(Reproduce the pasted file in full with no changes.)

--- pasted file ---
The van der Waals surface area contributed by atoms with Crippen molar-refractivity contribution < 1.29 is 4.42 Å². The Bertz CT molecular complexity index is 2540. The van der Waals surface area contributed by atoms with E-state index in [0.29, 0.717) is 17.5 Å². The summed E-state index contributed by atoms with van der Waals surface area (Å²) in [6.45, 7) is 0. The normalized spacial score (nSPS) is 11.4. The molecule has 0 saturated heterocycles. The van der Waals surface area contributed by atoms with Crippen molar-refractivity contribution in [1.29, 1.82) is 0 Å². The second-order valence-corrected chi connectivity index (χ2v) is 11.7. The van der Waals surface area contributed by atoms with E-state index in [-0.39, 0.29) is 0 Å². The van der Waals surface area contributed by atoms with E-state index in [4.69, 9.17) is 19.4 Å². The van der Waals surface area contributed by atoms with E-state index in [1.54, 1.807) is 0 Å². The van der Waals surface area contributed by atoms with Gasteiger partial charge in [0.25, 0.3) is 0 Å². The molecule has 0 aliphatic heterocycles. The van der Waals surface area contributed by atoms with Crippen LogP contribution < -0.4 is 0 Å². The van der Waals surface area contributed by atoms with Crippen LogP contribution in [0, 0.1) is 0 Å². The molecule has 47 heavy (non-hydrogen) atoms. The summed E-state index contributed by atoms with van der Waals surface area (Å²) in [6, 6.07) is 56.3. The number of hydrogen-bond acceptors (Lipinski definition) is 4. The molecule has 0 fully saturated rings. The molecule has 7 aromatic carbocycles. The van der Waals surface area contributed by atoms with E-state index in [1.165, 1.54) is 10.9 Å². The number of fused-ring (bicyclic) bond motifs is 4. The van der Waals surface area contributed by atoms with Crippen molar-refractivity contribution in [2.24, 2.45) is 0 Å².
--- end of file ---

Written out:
The van der Waals surface area contributed by atoms with Crippen molar-refractivity contribution < 1.29 is 4.42 Å². The Bertz CT molecular complexity index is 2540. The van der Waals surface area contributed by atoms with E-state index in [0.29, 0.717) is 17.5 Å². The summed E-state index contributed by atoms with van der Waals surface area (Å²) in [6.45, 7) is 0. The normalized spacial score (nSPS) is 11.4. The molecule has 0 saturated heterocycles. The van der Waals surface area contributed by atoms with Crippen molar-refractivity contribution in [1.29, 1.82) is 0 Å². The second-order valence-corrected chi connectivity index (χ2v) is 11.7. The van der Waals surface area contributed by atoms with E-state index in [-0.39, 0.29) is 0 Å². The van der Waals surface area contributed by atoms with E-state index in [4.69, 9.17) is 19.4 Å². The van der Waals surface area contributed by atoms with E-state index in [1.54, 1.807) is 0 Å². The van der Waals surface area contributed by atoms with Gasteiger partial charge in [0.25, 0.3) is 0 Å². The molecule has 0 aliphatic heterocycles. The van der Waals surface area contributed by atoms with Crippen LogP contribution < -0.4 is 0 Å². The van der Waals surface area contributed by atoms with Crippen LogP contribution in [0, 0.1) is 0 Å². The molecule has 47 heavy (non-hydrogen) atoms. The summed E-state index contributed by atoms with van der Waals surface area (Å²) in [6, 6.07) is 56.3. The number of hydrogen-bond acceptors (Lipinski definition) is 4. The molecule has 0 fully saturated rings. The molecule has 7 aromatic carbocycles. The van der Waals surface area contributed by atoms with E-state index in [1.165, 1.54) is 10.9 Å². The number of fused-ring (bicyclic) bond motifs is 4. The van der Waals surface area contributed by atoms with Crippen molar-refractivity contribution in [2.24, 2.45) is 0 Å².